The team released its plan less than a month before the presidential elections, just as the depth seriousness of the economic crisis was sinking in. Still, the Florida team had this to say in the Executive Summary:
“The Action Team completes its charge during a time of economic uncertainty. While it may be assumed by some readers that the current economic environment would hamper Florida’s progress toward a low-carbon economy, the Action Team firmly believes that current economic conditions precisely sharpen the ‘call to action’ first issued by Governor Crist in 2007.
“Now is the time for strategic investment in Florida’s low-carbon energy infrastructure if we are to be successful in diversifying the state’s economy, creating new job opportunities, and positioning Florida’s ‘green tech’ sector as an economic engine for growth.”
The plan forecast $28 billion in economic benefit and a 33 percent reduction in greenhouse gas emissions below 1990 levels by 2025 if all 50 policy recommendations were implemented. Crist ordered up a more rigorous analysis to confirm the Action Plan’s projections, and those were the results that were just released.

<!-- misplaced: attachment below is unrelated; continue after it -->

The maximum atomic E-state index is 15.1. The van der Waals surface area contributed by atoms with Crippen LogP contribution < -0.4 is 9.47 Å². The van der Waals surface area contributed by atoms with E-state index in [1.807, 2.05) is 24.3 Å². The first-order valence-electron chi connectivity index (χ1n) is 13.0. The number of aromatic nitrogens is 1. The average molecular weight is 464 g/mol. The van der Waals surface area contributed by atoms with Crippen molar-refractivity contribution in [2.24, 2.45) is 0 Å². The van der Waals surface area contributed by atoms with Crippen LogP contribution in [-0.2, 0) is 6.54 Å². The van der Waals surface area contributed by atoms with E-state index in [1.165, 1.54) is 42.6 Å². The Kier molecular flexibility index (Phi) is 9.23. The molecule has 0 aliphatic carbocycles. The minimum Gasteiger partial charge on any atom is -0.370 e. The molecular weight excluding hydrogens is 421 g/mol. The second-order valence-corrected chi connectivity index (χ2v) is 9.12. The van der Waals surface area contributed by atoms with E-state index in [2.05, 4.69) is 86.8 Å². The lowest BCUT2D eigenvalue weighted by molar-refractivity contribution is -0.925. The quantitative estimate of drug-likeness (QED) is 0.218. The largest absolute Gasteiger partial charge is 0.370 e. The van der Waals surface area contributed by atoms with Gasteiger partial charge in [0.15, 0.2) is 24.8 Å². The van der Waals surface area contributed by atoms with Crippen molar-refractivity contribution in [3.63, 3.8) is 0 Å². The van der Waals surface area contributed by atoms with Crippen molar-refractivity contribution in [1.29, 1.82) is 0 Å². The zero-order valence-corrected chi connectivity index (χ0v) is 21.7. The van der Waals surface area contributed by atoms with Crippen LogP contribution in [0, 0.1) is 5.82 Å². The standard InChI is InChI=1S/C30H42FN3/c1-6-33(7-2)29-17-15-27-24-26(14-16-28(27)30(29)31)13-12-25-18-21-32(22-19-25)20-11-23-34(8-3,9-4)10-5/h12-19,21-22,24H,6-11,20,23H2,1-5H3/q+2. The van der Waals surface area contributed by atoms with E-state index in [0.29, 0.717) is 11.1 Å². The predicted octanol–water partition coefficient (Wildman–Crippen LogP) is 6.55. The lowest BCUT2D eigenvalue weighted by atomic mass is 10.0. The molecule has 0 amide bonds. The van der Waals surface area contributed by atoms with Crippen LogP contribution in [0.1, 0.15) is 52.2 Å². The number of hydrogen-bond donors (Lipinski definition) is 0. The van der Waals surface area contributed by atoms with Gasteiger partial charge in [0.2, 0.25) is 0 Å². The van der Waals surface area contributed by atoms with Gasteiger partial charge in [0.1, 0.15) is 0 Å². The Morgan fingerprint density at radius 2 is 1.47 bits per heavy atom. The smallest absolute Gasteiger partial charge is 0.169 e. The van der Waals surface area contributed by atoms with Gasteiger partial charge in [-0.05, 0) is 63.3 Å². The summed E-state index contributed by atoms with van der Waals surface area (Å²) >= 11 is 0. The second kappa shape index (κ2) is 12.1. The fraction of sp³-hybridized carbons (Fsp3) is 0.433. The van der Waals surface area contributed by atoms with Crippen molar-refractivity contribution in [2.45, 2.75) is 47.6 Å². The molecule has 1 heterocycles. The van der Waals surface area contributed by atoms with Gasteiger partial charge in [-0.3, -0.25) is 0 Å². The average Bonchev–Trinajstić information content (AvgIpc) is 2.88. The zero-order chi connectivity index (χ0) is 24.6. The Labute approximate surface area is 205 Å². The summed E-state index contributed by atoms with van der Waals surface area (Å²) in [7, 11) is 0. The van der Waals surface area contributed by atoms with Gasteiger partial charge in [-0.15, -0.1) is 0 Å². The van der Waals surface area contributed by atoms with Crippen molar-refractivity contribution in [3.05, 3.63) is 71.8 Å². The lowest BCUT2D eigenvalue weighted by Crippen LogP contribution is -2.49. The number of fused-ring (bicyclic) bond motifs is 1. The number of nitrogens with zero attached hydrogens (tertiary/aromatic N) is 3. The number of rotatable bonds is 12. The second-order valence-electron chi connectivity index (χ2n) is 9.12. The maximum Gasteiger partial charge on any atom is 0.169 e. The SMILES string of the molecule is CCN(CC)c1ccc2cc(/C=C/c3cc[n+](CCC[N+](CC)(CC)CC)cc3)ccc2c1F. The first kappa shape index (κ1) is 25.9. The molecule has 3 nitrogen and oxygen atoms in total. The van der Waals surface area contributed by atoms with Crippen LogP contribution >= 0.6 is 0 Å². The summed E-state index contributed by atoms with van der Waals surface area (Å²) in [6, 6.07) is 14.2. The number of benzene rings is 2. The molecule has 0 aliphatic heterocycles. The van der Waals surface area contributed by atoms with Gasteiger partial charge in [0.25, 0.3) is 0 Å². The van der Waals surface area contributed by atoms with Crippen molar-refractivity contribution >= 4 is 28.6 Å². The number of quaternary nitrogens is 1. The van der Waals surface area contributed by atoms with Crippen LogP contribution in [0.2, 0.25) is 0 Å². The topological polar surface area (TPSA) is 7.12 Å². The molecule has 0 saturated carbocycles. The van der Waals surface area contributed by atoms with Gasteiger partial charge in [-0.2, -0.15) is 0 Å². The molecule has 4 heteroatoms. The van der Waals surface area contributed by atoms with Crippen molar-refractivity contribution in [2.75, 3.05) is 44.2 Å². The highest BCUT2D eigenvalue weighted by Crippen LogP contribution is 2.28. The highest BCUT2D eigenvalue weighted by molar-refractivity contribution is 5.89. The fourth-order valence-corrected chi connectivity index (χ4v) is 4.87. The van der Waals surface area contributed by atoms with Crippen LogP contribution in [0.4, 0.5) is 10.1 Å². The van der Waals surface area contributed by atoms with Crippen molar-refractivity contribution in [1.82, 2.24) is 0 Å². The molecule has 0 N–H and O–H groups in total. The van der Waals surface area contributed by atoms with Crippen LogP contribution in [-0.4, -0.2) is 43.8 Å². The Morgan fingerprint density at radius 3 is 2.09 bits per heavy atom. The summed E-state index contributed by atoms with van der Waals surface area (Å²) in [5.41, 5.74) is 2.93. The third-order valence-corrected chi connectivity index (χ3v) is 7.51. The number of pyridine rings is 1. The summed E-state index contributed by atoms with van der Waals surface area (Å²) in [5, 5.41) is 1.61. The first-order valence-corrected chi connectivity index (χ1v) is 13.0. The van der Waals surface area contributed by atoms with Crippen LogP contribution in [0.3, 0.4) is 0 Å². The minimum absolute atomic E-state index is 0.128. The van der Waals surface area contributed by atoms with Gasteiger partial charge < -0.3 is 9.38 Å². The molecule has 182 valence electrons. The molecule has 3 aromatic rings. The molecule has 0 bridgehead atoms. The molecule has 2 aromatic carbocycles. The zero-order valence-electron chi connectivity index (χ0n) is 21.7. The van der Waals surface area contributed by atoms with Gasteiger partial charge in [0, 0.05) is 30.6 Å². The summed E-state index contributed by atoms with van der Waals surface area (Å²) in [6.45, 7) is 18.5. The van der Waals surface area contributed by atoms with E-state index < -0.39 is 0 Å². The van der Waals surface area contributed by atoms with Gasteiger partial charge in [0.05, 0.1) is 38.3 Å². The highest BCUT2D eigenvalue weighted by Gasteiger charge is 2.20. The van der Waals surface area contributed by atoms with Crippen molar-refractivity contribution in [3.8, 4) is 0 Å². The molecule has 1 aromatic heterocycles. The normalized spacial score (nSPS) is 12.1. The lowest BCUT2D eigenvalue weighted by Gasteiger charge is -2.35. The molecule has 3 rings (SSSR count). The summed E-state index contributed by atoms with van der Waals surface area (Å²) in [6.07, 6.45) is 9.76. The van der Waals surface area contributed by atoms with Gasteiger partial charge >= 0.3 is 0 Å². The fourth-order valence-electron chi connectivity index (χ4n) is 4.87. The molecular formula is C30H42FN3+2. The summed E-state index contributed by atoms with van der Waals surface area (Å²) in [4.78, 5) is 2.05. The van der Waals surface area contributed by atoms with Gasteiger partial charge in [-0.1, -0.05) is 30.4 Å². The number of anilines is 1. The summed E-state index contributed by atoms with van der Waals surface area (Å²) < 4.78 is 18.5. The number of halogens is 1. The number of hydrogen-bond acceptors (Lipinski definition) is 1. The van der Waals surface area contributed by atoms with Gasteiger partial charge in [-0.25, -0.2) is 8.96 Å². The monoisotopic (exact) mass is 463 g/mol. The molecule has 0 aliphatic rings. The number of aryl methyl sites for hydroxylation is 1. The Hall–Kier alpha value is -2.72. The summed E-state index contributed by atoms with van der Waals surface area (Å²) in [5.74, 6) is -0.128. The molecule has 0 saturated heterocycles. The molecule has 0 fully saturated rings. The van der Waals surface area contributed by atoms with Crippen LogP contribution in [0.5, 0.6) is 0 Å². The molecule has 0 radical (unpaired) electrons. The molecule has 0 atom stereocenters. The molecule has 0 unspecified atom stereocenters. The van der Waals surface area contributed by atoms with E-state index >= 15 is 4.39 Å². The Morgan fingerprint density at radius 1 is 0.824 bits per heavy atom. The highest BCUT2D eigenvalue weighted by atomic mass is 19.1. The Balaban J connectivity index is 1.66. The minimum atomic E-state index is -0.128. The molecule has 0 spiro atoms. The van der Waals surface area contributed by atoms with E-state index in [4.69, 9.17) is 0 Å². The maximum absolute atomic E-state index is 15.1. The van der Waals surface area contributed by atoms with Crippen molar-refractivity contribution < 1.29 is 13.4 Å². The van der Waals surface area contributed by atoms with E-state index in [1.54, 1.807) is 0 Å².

The macroeconomic analysis was conducted by the Center for Climate Strategies using the Regional Economic Modeling, Inc. (REMI) Policy Insight Model. The REMI model has been extensively peer-reviewed and is a widely used state-level economic modeling software package. Among its many other uses, the REMI Model has been applied successfully to forecast the impacts of changes in tax rates, the exit or entry of major businesses, and the impacts of energy and environmental policy actions by many states.
The new study also found other win-win policies that were part of the Governor’s Climate Action Plan. It found that the creation of new forests and restoration of previously forested lands in Florida would create more than $8 billion of net new cumulative economic activity and 40,000 net new jobs; that a low carbon fuel standard would bring almost $4 billion of net cumulative economic benefit and create more than 11,000 net new jobs; and that promoting energy efficiency residential buildings would bring $3 billion in net cumulative economic benefit and create almost 11,000 new jobs.
Image credit: NREL/DOE